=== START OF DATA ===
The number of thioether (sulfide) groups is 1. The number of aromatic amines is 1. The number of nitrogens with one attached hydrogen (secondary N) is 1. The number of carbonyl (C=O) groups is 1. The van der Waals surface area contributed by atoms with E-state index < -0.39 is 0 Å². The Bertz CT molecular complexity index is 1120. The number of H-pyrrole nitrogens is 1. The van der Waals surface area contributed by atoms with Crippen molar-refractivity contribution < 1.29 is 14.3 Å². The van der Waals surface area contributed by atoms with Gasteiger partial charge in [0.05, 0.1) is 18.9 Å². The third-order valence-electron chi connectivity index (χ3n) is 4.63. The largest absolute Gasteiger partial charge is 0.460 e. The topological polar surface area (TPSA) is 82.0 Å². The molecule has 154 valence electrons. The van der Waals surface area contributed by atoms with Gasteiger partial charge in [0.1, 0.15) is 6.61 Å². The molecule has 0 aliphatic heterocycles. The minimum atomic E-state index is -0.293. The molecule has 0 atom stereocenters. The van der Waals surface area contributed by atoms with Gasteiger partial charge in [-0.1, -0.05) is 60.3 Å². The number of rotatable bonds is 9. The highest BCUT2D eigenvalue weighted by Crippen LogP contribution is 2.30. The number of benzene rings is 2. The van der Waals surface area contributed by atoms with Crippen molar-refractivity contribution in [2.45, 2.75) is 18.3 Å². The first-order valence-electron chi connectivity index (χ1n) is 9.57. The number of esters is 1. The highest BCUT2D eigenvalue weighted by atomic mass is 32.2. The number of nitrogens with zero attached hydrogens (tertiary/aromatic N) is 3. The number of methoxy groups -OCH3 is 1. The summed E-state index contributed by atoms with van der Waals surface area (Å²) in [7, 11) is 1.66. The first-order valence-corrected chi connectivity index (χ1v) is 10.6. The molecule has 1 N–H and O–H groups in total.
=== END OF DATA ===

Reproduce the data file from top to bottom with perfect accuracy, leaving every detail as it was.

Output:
The number of thioether (sulfide) groups is 1. The number of aromatic amines is 1. The number of nitrogens with one attached hydrogen (secondary N) is 1. The number of carbonyl (C=O) groups is 1. The van der Waals surface area contributed by atoms with E-state index < -0.39 is 0 Å². The Bertz CT molecular complexity index is 1120. The number of H-pyrrole nitrogens is 1. The van der Waals surface area contributed by atoms with Crippen molar-refractivity contribution < 1.29 is 14.3 Å². The van der Waals surface area contributed by atoms with Gasteiger partial charge in [0.05, 0.1) is 18.9 Å². The third-order valence-electron chi connectivity index (χ3n) is 4.63. The largest absolute Gasteiger partial charge is 0.460 e. The topological polar surface area (TPSA) is 82.0 Å². The molecule has 154 valence electrons. The van der Waals surface area contributed by atoms with Gasteiger partial charge in [0.1, 0.15) is 6.61 Å². The molecule has 0 aliphatic heterocycles. The minimum atomic E-state index is -0.293. The molecule has 0 atom stereocenters. The van der Waals surface area contributed by atoms with Gasteiger partial charge in [-0.1, -0.05) is 60.3 Å². The number of rotatable bonds is 9. The highest BCUT2D eigenvalue weighted by Crippen LogP contribution is 2.30. The number of benzene rings is 2. The van der Waals surface area contributed by atoms with Crippen molar-refractivity contribution in [2.45, 2.75) is 18.3 Å². The first-order valence-electron chi connectivity index (χ1n) is 9.57. The number of esters is 1. The highest BCUT2D eigenvalue weighted by atomic mass is 32.2. The number of nitrogens with zero attached hydrogens (tertiary/aromatic N) is 3. The number of methoxy groups -OCH3 is 1. The summed E-state index contributed by atoms with van der Waals surface area (Å²) in [7, 11) is 1.66. The first-order valence-corrected chi connectivity index (χ1v) is 10.6. The molecule has 1 N–H and O–H groups in total.